83% of investment banks have no real-time access to data or analytics, study finds
“As AI continues to evolve, so does the sophistication of the data analytics solutions it underpins – but before banks can take advantage of this they must first address the ‘state’ of their data.”
A recent study by Mosaic Smart Data, a leading capital markets data analytics firm, has shed light on significant challenges faced by investment banks in managing data quality and integrity.
Despite substantial annual investments in data management solutions, reaching approximately USD 88 million, many banks are still struggling to leverage AI effectively in their front office operations.
Two-thirds of banks grapple with the most critical data
The research, encompassing a detailed analysis of six million FICC (Fixed Income, Currencies, and Commodities) transactions across global and regional investment banks, reveals a concerning scenario:
Data Quality and Integrity: 66% of the banks surveyed are grappling with issues related to data quality, including incomplete data capture and significant gaps in important data points.
Lack of Real-Time Analytics: A staggering 83% of banks do not have real-time access to transaction data or analytics capabilities, primarily due to the absence of centralized data repositories.
Access to Data: Two-thirds of the banks report difficulties in accessing the most critical data for their analytics, citing reasons such as data fragmentation or total inaccessibility.
Unfit Reference Data: Half of the banks face challenges with reference data, lacking a unified counterparty identifier, which is crucial for client static data.
“No powerful analytics or AI can fully function if data is not normalized”
Matthew Hodgson, CEO and founder of Mosaic Smart Data, said: “As AI continues to evolve, so does the sophistication of the data analytics solutions it underpins – but before banks can take advantage of this they must first address the ‘state’ of their data.
“No powerful analytics or AI can fully function if data is not normalized, maintained in an orderly fashion and gaps in the data enriched. This must be addressed before an analytics programme can progress successfully. It is now a crucial time to invest in data and analytics to revolutionize the front office of investment banks – but ROI must be guaranteed in the current economic climate, and this begins with better data health. Making the right changes today can deliver significant long-term returns.”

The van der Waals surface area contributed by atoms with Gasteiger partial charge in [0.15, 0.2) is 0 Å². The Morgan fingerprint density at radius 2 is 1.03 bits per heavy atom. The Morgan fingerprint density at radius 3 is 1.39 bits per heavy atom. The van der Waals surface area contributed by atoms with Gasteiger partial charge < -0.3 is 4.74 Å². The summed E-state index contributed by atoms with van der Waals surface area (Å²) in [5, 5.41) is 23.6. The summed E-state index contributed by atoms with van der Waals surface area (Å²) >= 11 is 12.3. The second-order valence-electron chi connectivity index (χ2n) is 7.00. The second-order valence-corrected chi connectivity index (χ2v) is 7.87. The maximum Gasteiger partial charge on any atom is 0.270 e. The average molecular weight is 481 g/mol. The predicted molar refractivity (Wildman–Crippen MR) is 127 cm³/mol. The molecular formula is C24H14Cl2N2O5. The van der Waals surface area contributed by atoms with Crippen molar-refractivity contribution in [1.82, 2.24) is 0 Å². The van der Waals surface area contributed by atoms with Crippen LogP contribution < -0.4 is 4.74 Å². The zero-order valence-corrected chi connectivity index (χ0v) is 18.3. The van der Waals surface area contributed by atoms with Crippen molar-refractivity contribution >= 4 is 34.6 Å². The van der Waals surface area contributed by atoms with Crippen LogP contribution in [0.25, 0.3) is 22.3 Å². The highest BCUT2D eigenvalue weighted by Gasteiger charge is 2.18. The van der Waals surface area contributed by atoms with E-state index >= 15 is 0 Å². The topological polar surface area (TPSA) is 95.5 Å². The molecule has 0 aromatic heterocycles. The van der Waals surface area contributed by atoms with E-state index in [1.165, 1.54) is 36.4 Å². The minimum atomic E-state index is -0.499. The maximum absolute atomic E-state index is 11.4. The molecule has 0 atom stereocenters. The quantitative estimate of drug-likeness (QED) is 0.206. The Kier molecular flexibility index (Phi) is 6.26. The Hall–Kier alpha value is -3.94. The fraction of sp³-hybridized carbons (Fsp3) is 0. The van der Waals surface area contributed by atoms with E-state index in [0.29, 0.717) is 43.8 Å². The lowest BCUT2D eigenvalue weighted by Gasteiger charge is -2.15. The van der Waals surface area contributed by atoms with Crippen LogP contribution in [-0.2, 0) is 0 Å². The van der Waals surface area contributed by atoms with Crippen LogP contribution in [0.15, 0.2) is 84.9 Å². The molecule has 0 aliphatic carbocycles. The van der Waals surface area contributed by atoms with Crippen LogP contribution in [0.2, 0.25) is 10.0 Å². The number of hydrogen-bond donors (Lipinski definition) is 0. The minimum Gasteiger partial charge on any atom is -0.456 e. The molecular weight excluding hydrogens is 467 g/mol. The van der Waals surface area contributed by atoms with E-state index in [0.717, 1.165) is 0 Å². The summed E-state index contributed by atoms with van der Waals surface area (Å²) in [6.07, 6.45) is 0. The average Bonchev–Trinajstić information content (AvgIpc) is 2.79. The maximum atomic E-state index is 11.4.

Key challenges faced by investment banks
The study by Mosaic Smart Data highlights several critical challenges faced by investment banks in the front office, which hinder the effectiveness of data analytics and the realization of potential returns on investment. These challenges include data fragmentation, difficulties in handling voice data, gaps in instrument static data, and issues with counterparty static data.
1. Data Fragmentation:
Data fragmentation poses a significant challenge as it leads to inconsistencies and inefficiencies. Key aspects of this challenge include:
Multiple Data Sources: Banks often need to integrate 5-10 different data sources to gain a comprehensive view, leading to complex data management and increased chances of discrepancies.
Disparate Front-End Systems: Front office staff typically use 2-3 systems for their data needs. These systems often have multiple pages and interfaces, adding to the complexity and time required to access and interpret data.
2. Voice Data Collection:
Voice data, representing a considerable portion of transactions, especially in derivatives and unstructured communications, presents two main challenges:
Missed Voice Trades: Many institutions fail to capture missed voice inquiry data due to inadequate implementation of sales-to-trader ticketing systems. This gap results in a loss of valuable data that could inform trading decisions and client relations.
Bloomberg Chats: Although Bloomberg chats contain rich trade and inquiry data, the unstructured nature of this data makes it challenging to extract actionable insights. Efficient technologies for processing and analyzing this unstructured data are scarce and often not effectively implemented.
3. Instrument Static Data Gaps:
Instrument static data, particularly for Interest Rate Swaps and Credit Redeemable Bonds, has significant gaps that hinder risk assessment and analytics:
Interest Rate Swaps (IRS): Critical data points such as Delta/DV01, floating rate index, and interest rate payment conventions are often missing. This lack of data prevents comprehensive risk analysis and understanding of IRS flows.
Credit Redeemable Bonds: Despite the increasing prevalence of these bonds, data on redemption dates, prices, and yield to worst are often incomplete or missing. This gap significantly impacts the risk profiling and potential revenue generation from these instruments.
4. Counterparty Static Data Issues:
Counterparty static data is crucial for risk analysis, client relationship management, and regulatory compliance. The challenges in this area include:
Inconsistent Identifier Mapping: A lack of consistent unique identifiers across systems makes it challenging to track and analyze counterparty interactions and exposures accurately.
Fragmented Counterparty Data: Counterparty data is often scattered across various systems, such as CRMs, trading, and pricing systems, making it difficult to obtain a unified view of counterparty relationships.
Poor Granularity and Mis-categorization: The lack of detailed segmentation and categorization of counterparties, coupled with frequent mis-categorizations, hampers effective risk analysis and client segmentation strategies.